Maybe labels have a tendency to obscure the fact of - being human and learning from experience is who we all are, and that navigating through life, with others, in helpful, meaningful, and respectful ways – is the road we are on?

Please, excuse my poor writing, or is it right my poor thinking? I have mental behaviors and thoughts said to be “outside the norms.” These characteristics have helped me grow strong in many ways. Yet, I still have much to learn and growth is areas that I have yet to discover.

This is a great article, its great to have a name for this kind of experience.
I have my own internalised stigma and have encountered mentalism and micro aggression in paid roles as an advocate.
It is encouraging to have names and frameworks for identifying and then (she says optimistically) eliminating them.
Thanks and best wishes
Sarah Porter
Wellington New Zealand

Thank you so much for defining and explaining this experience. I recently went to Case Manger Training, so I could learn how to train or assist in training case managers.
The meeting was 2 days and was to teach strengths perspective and recovery. I was dismayed at the degree Mentalism was displayed. We all participated in an activity where we told 2 truths and 1 lie. My lie was that I was a case manager. When it was our turn we had to explain the lie and make it a truth. I said I was not a case manager but a CPS. You should have heard the mur murs'. And then no one talked with me. Thanks goodness we were in the last part of the 2nd day. But it did amaze me that one cm approached me and said, "This meeting is suppose to be confidential, what are you doing here?" My statement in return was, "I am training to teach CM's how to respond in a way that is recovery oriented. So If my training exceeds your expectations of what a trained and certified consumer should be doing, maybe that's something you need to look at." The honesty really opened a door for a great conversation, but this is an emotionally hard spot to be in.

I work part time for a community support group. I am 68 years old and am a long time client in this same community. My relations with all staff are excellent and I am happy with my job.

Because this is not uncommon at all, and because consumers did not build a broken system that we are hired to start transforming, I would like to see EEO complaint forms and process covered as part of Peer Support training.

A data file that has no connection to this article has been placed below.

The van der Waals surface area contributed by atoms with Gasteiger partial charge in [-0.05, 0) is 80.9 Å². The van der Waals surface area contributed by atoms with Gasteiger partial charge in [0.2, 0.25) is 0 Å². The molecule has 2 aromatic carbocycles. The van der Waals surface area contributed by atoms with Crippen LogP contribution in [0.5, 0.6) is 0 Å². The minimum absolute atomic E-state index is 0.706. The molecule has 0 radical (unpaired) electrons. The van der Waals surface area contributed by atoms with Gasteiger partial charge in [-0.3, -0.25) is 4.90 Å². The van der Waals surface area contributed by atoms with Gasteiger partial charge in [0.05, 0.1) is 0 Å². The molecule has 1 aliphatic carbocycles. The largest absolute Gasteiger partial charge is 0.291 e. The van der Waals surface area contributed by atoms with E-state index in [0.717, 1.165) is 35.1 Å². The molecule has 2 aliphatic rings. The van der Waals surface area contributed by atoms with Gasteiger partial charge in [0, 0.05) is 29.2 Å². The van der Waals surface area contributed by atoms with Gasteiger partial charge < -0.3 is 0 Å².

Since we didn't create and further break the public mental health care system, I feel that the first, second and third waves to have to face this stigmatization, mentalisms, and other insults to our personhood, the money we make should be 4-5 times what it is now.
Thanks for this opportunity!
v

I worked as a volunteer for the last 2 years because there are no paid peer support positions in the mental health organization where I received care. (Not working with any of my own care providers.) The organization paid for my Recovery Support certification training in exchange for a set number of volunteer hours. I see many instances of mentalism at both the macro- and micro-aggression levels, (towards consumers and/or me) and frequently point them out. I'm usually dismissed with the comment that my "self-stigma is coloring my perception of the incident." This is followed by a session of "supervision" (aka therapy) to help me examine my self-stigma and it's role in my misinterpretation of the situation. I recently resigned to take a paid position elsewhere. A co-supervisor told me that my desire to get a paid job is part of my self-stigma -- that I have an irrational need to prove to myself that I CAN get a paying job. "By volunteering you've already proven that you CAN work, so there's no need for you to get a paid job." All I could think to say was, "Would you please role model that for me? I'd like to see how volunteering instead of getting paid for YOUR job is better for you. After all, you've already proven that you CAN, so there's really no need for you to keep working." She didn't see how that was the same at all.

I know I'll encounter more examples of this at the new job, but I'm a pioneer. My real job is to open doors and pave a basic path that others behind me will widen into a road. My mission is to thrive in this climate, to improve my wellness, and to serve other people with SMI's to find their way forward as well. Educating staff and administrators is my hobby.

Yeah -- two supervisors -- guess my "self-stigma" is so challenging a team approach was needed. ;-)